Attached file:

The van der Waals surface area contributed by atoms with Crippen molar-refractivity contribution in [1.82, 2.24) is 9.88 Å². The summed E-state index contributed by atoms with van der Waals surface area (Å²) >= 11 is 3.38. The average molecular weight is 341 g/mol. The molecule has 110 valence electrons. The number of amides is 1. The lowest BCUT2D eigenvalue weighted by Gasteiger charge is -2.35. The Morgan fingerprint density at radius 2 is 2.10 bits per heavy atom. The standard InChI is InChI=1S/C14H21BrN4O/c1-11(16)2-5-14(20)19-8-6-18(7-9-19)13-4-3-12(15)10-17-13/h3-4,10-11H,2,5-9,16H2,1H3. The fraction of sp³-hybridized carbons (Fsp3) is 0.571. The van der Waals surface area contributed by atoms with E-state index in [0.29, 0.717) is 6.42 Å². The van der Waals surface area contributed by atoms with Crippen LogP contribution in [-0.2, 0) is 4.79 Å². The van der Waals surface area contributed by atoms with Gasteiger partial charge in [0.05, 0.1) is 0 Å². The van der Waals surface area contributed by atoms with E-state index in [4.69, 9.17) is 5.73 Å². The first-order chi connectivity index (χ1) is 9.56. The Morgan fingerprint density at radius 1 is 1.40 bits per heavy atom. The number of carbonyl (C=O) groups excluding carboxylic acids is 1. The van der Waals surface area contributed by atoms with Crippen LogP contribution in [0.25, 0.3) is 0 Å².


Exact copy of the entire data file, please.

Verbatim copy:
The van der Waals surface area contributed by atoms with Crippen molar-refractivity contribution in [1.82, 2.24) is 9.88 Å². The summed E-state index contributed by atoms with van der Waals surface area (Å²) >= 11 is 3.38. The average molecular weight is 341 g/mol. The molecule has 110 valence electrons. The number of amides is 1. The lowest BCUT2D eigenvalue weighted by Gasteiger charge is -2.35. The Morgan fingerprint density at radius 2 is 2.10 bits per heavy atom. The standard InChI is InChI=1S/C14H21BrN4O/c1-11(16)2-5-14(20)19-8-6-18(7-9-19)13-4-3-12(15)10-17-13/h3-4,10-11H,2,5-9,16H2,1H3. The fraction of sp³-hybridized carbons (Fsp3) is 0.571. The van der Waals surface area contributed by atoms with E-state index in [0.29, 0.717) is 6.42 Å². The van der Waals surface area contributed by atoms with Crippen LogP contribution in [-0.2, 0) is 4.79 Å². The van der Waals surface area contributed by atoms with Gasteiger partial charge in [0.05, 0.1) is 0 Å². The van der Waals surface area contributed by atoms with E-state index in [4.69, 9.17) is 5.73 Å². The first-order chi connectivity index (χ1) is 9.56. The Morgan fingerprint density at radius 1 is 1.40 bits per heavy atom. The number of carbonyl (C=O) groups excluding carboxylic acids is 1. The van der Waals surface area contributed by atoms with Crippen LogP contribution in [0.25, 0.3) is 0 Å².